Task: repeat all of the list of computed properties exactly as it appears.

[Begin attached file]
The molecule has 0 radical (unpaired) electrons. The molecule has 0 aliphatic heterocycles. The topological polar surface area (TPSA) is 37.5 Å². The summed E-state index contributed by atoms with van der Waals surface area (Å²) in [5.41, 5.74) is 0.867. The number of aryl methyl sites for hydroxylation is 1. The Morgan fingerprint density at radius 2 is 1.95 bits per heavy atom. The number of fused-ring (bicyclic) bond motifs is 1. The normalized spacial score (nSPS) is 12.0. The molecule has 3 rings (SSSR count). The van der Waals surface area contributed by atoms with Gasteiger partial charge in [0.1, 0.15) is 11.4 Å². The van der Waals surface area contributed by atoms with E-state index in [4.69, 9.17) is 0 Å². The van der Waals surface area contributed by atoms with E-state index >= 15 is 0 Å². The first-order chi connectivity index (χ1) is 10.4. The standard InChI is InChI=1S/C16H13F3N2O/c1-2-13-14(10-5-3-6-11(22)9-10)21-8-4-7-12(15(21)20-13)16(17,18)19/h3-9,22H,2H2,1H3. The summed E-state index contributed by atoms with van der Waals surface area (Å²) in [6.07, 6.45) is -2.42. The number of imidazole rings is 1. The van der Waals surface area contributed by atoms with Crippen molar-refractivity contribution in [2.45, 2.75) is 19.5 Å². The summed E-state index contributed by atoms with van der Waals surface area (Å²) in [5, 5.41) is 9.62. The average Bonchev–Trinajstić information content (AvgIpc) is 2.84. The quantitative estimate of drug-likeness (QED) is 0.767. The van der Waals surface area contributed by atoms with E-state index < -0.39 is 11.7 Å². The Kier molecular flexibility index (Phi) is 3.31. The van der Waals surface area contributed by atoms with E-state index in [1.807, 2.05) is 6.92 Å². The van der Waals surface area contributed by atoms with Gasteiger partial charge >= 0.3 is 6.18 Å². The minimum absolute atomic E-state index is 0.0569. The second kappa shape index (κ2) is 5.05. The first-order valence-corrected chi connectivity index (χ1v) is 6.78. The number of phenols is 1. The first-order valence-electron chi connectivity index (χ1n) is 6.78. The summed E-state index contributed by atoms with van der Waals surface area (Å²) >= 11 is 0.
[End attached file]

The molecule has 0 radical (unpaired) electrons. The molecule has 0 aliphatic heterocycles. The topological polar surface area (TPSA) is 37.5 Å². The summed E-state index contributed by atoms with van der Waals surface area (Å²) in [5.41, 5.74) is 0.867. The number of aryl methyl sites for hydroxylation is 1. The Morgan fingerprint density at radius 2 is 1.95 bits per heavy atom. The number of fused-ring (bicyclic) bond motifs is 1. The normalized spacial score (nSPS) is 12.0. The molecule has 3 rings (SSSR count). The van der Waals surface area contributed by atoms with Gasteiger partial charge in [0.1, 0.15) is 11.4 Å². The van der Waals surface area contributed by atoms with E-state index in [4.69, 9.17) is 0 Å². The van der Waals surface area contributed by atoms with E-state index >= 15 is 0 Å². The first-order chi connectivity index (χ1) is 10.4. The standard InChI is InChI=1S/C16H13F3N2O/c1-2-13-14(10-5-3-6-11(22)9-10)21-8-4-7-12(15(21)20-13)16(17,18)19/h3-9,22H,2H2,1H3. The summed E-state index contributed by atoms with van der Waals surface area (Å²) in [6.07, 6.45) is -2.42. The number of imidazole rings is 1. The van der Waals surface area contributed by atoms with Crippen molar-refractivity contribution in [2.45, 2.75) is 19.5 Å². The summed E-state index contributed by atoms with van der Waals surface area (Å²) in [5, 5.41) is 9.62. The average Bonchev–Trinajstić information content (AvgIpc) is 2.84. The quantitative estimate of drug-likeness (QED) is 0.767. The van der Waals surface area contributed by atoms with E-state index < -0.39 is 11.7 Å². The Kier molecular flexibility index (Phi) is 3.31. The van der Waals surface area contributed by atoms with E-state index in [1.807, 2.05) is 6.92 Å². The van der Waals surface area contributed by atoms with Gasteiger partial charge >= 0.3 is 6.18 Å². The minimum absolute atomic E-state index is 0.0569. The second kappa shape index (κ2) is 5.05. The first-order valence-corrected chi connectivity index (χ1v) is 6.78. The number of phenols is 1. The first-order valence-electron chi connectivity index (χ1n) is 6.78. The summed E-state index contributed by atoms with van der Waals surface area (Å²) >= 11 is 0.